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How Indonesia is moving to lock foreign businesses out of its consumer boom

Indonesians queue for BlackBerrys
AP Photo/Tatan Syuflana
Indonesians queue for a BlackBerry launch in 2011. Such scenes may get rarer as the state curtails foreign retail.
AsiaPublished This article is more than 2 years old.

Head into any high-end supermarket in Jakarta and one product will be missing: Australian eggs. The Indonesian government has banned all Australian eggs and egg products, purportedly to protect the country from bird flu — even though the recent Australian mini-outbreak was limited to ducks.

The Aussie egg ban looks like one of an increasing number of measures the Jakarta administration is taking to protect domestic industry from foreign competition. Some Indonesian lawmakers want the country to declare fatwa on imported meat, fruits and vegetables. And now, according to a detailed report by Reuters, foreign retail chains risk being locked out of Indonesia’s consumer spending boom by new government red tape designed to protect domestic industry.

The new Indonesian rules will curtail the number of outlets foreign chains such as Starbucks can control, and add red tape to imports of foreign mobile phones made by the likes of Samsung. The plan, which limits foreign retail outlets in the country to 250 per chain, is set to crimp growth at Yum Brands’ KFC, Indonesia’s biggest U.S. fast food chain, as well as popular brands such as Burger King and Zara.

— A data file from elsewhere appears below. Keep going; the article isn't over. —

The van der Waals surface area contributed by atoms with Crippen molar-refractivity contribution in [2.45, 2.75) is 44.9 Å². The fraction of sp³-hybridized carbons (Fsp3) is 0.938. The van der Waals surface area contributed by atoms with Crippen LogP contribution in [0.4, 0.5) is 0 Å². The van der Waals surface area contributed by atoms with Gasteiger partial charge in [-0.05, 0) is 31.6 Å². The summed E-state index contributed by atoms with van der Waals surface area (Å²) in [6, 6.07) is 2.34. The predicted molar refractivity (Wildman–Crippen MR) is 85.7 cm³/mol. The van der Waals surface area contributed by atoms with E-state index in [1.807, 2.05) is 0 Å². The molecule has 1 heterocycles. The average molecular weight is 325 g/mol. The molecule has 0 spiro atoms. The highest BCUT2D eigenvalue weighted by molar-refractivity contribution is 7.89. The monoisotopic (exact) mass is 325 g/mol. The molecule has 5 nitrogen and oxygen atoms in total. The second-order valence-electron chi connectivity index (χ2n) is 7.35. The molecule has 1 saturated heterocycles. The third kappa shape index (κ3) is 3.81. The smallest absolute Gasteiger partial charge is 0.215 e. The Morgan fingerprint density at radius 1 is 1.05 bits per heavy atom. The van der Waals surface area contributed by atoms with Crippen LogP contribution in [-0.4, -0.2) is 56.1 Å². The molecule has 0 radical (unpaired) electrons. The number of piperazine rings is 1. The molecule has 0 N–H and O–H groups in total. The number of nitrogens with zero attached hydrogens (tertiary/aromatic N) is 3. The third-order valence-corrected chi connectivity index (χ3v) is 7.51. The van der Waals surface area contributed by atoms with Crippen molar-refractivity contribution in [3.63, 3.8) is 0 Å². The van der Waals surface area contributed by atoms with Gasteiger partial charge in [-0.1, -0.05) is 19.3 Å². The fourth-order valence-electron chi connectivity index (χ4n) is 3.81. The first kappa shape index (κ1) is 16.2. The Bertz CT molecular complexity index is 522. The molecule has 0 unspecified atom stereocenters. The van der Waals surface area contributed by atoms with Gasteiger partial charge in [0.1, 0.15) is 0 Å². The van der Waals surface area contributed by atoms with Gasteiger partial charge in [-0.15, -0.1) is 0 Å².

Indonesia’s economy grew 6.2% last year. And its people love shopping. Household consumption accounts for 57% of GDP (2011 data). But the malls in the nation’s big cities are dominated by foreign chains. Like many emerging markets, Indonesia lacks strong local clothing or food retail brands. Small domestic fashion retailers lack the sophisticated supply chain necessary to get trends into stores as quickly as Zara. Meanwhile, hygiene practices across the country are poor, and the perceptible lack of cleanliness at many locally-run restaurants makes KFC and Burger King desirable because their franchised outlets tend to appear clean.

The danger in limiting the growth of foreign retail in Indonesia is that the local outlets will take a long time to replace the wide choices and better quality and prices that global brands can offer — especially if the playing field is tilted to artificially favor the homegrown businesses. Ultimately, if there are fewer places where Indonesians want to eat or shop, Jakarta’s protectionism could curtail the country’s consumer boom.

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